International Business Law

This course is part of the training Bachelor in Business Management.


Course level
Introductory or advanced

Course prerequisites (start competences)
Basic knowledge of civil law
At least student in their second year
students are able to do research, make analyses and work on papers, assignments independently
students are able to work in team
students are generally able to adapt to foreign cultures
students are able to contribute to discussions in English
students are able to fluently read and write English
enthusiast, willing to learn
open minded
critical, yet not arrogant
eager to function in a multicultural environment
longing for international experience
willing to give and receive feedback; able to cope with negative feedback
stress resistant
motivated and not easily giving up
having an own opinion, while at the same time being able to listen to others

Course description & goals (final competences)

International managers are subject to international as well as local rules for business relationships and transactions. In examining the legal considerations involved in doing business internationally, this course explores the law surrounding international dispute resolution, the international sale of goods, the European Union, The General Agreement on Tariffs and Trade, the regulation of imports and exports, and a variety of other topics relevant to the legal relationship between businesses and the international community. Participants learn about laws that are different from domestic laws and prepare themselves for careers in which they will do business with foreign countries.
Participants gain an understanding of
- the legal framework for cross-border business transactions; especially the particularities of the European business sphere (EU and EFTA),
- the legal aspects of world trade and the meaning and relevance of the rules of the WTO,
- how international business relationships are influenced by European and global legal frameworks, and
the variety of ways international contracts can be written.

Table of contents

This course examines legal aspects of transactions across national boundaries and views international business law from a multinational and multicultural perspective. Inquiry is made into the character of international law and related bodies of national law involving more than one legal and political system. The course develops basic concepts of international business law and examines international organizations and international treaties that have an impact on international business.
1. Introduction to International Business.
2. International Law and Organizations.
3. The Resolution of International Disputes.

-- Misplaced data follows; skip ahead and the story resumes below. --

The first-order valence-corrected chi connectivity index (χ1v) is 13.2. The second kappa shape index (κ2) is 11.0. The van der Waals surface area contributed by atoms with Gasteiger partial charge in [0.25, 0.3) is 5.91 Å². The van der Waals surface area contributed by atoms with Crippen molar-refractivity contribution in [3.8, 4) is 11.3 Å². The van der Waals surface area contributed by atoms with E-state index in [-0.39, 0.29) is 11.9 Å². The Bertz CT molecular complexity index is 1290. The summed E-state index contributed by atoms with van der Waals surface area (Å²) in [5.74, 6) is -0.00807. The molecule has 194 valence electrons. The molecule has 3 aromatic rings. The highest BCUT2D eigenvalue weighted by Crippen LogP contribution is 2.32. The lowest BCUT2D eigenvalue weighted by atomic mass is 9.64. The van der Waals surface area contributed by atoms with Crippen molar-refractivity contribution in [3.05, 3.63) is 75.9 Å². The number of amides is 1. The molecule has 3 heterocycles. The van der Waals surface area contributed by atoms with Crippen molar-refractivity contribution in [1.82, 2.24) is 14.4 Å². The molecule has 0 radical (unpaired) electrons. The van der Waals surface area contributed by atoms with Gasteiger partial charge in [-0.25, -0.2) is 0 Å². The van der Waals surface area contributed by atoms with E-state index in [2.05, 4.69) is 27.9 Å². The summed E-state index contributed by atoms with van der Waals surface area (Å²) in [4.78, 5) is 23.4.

1. Sales Contracts and Excuses for Nonperformance.
2. The Documentary Sales and Terms of Trade.
3. The Carriage of Goods and the Liability of Air and Sea Carriers.
4. Bank Collections, Trade Finance, and Letters of Credit.
National Lawmaking Powers
1. GATT Law and the World Trade Organization: Basic Principles.
2. Laws Governing Access to International Markets.
3. Regulating Import Competition and Unfair Trade.
4. Imports, Customs, and Tariff Law.
5. The European Union and Other Regional Trade Areas.
6. The Regulation of Exports.

1. International Civil Law
2. International Marketing Law: Sales Representatives,
3. Advertising, and Ethical Issues.
4. Licensing Agreements and the Protection of Intellectual Property Rights.
5. Host-Country Regulation: Corporate Law, Taxation, and Currency Risk.
6. Political Risk: Nationalization, Expropriation, and Privatization.
7. Labor and Employment Discrimination Law.

Teaching method

The course is taught by relating written laws to examples. Course participants then apply the rules to short cases and are given feedback and further clarification by the instructor.

Course material

Herdegen, Internationales Wirtschaftsrecht, 5. Aufl. (2006)
Collier, Conflict of Laws, 3rd edition (2001)
Weiß/Herrmann, Welthandelsrecht (2003),  
The World Trade Organization: Understanding the WTO (2005) (published by the WTO)
Herdegen, Europarecht, 7. Aufl. (2005)
Hartley, European Union Law in a Global Context (2004),     or
Dabbah, EC and UK Competition Law (2004)


90 minute written exam consisting of theoretical questions and short cases to be solved logically by applying legal rules.


Any retake of the courses is generally only possible during the period of July 8 – July 31 following the winter term in which the RIBA courses have been taken the first time. Individual arrangements may only be fixed in direct contact between and mutual agreement of the failing students and the responsible lecturer. (Both the academic and institutional coordinators (Prof. Dr. Nagengast and Dr. von Randow) have to be informed.)

Information lecturer

Assistant professor Mr. Saller